“Social identity, then, is an important contributing element in the freedom of an individual. There can be no ‘freedom’ in having many spheres to participate in, unless one can rationally conceive of a whole that connected those spheres together. . . . However, there is more to personal freedom than simple participation in a tradition. . . . It is an imprisoned self-knowledge that cannot distinguish one’s calling from one’s social identity. . . . There is an eloquent difference between the term ‘identity’, used both of societies and of individuals viewed objectively as members of societies, and the term ‘vocation,’ used only of ourselves as subjects. . . . ‘Vocation’ takes us beyond identity, to a fulfillment in service that is extended to us personally by God. And this provides us with a third sense of the term ‘freedom,’ as the individual’s discovery and pursuit of his or her vocation from God. It is to this that Christians have pointed when they have spoken of ‘evangelical liberty,’ the liberty of baptism.” (70-72)
In the absence of finding time to write the posts I keep promising to write (more systematic reflections both on women’s ordination and on the “rules of engagement” for thoughtful, charitable, but principled theologial debate), I’ll keep stalling by pointing you to good things other people have written. Thankfully, I don’t have to look far to find some.
My friend Joseph Minich, with whom I’ve had a number of very fruitful conversations on these questions in recent months, has just posted (on his brand-new blog), a set of excellent reflections on church discipline and church authority. In essence, he tries to demystify the whole concept (which a lot of recent writing on “recovering high ecclesiology” among Reformed Presbyterian types has worked hard to re-mystify) with good old-fashioned Reformation Protestantism. If the authority of the minister (and the elders) is only the Word, then a sentence of discipline has no spiritual ramifications unless it is a true application of the Word to the individual’s spiritual state. And, as a corollary, the application of the Word by any old fellow congregant, who sees the need to all his brother to account, is of equal weight. Ministers do have a particular authority, but it is a non-conscience-binding prudential authority over prudential matters of polity, as well as the informal moral authority of wisdom and vocation.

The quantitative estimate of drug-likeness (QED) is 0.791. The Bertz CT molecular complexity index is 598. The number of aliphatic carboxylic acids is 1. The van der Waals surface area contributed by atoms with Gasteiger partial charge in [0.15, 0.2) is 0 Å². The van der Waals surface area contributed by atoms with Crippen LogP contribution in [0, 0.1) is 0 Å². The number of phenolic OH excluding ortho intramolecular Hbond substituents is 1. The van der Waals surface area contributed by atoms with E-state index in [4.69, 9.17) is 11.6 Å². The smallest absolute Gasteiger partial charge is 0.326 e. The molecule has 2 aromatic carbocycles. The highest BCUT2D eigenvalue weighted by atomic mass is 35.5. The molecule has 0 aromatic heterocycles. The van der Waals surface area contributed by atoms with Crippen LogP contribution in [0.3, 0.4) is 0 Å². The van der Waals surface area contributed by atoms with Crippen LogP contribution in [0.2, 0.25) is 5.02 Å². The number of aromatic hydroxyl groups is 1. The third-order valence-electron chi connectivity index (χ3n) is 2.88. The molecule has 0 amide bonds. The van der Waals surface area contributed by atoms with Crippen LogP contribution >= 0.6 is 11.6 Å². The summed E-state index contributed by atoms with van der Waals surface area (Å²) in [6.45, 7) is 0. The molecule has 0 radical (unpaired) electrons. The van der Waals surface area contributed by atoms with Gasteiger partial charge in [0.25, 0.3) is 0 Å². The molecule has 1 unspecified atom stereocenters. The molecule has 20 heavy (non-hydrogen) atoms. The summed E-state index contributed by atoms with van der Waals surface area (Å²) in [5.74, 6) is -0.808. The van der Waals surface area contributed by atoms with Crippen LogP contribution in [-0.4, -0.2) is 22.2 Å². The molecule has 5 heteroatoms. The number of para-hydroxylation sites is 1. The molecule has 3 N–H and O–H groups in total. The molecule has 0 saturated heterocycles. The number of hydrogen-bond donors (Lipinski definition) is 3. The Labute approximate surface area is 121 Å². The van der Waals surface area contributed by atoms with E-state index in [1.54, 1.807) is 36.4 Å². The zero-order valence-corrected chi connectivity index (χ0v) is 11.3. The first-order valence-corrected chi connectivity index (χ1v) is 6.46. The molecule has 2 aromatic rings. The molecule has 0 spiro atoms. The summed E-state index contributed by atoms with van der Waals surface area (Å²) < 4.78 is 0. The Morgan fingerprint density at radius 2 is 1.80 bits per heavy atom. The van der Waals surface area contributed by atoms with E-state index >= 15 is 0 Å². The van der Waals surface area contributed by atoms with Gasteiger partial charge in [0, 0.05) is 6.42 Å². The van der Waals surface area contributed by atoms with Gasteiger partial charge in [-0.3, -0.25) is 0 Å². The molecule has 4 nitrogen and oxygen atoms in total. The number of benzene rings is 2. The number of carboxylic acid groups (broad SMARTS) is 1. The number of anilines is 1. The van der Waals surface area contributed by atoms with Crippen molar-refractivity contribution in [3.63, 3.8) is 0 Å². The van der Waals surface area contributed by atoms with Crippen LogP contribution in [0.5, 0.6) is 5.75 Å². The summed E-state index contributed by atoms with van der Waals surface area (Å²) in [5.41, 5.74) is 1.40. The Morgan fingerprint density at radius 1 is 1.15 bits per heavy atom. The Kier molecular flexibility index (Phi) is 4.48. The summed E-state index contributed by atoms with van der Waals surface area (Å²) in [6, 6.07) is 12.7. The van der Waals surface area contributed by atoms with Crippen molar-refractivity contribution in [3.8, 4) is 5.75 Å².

Joe addresses ecclesiology, contending, “the visible church is just the totality of the baptized in the world. The church is just the people of God called out of the world. They exist prior to their institutional expression,” and then also gets into questions of what the term “the Church” really means when we get down to brass tacks and talk about concrete ecclesial communities:
“Am I “more obligated” to members of my local church than to members of another local church? Am I “more” of a spiritual family with my local church than with other believers throughout the world? Should I submit my resources and my calling “more” to the local church than to other churches, believers, or unbelievers? If the institutional church is just the natural political expression of the baptized community, then the answer to all these questions is very simple: It depends – and it depends on precisely the same sorts of “neighbor loving” or “group” considerations that obtain in any other institution.”
Read the whole post here.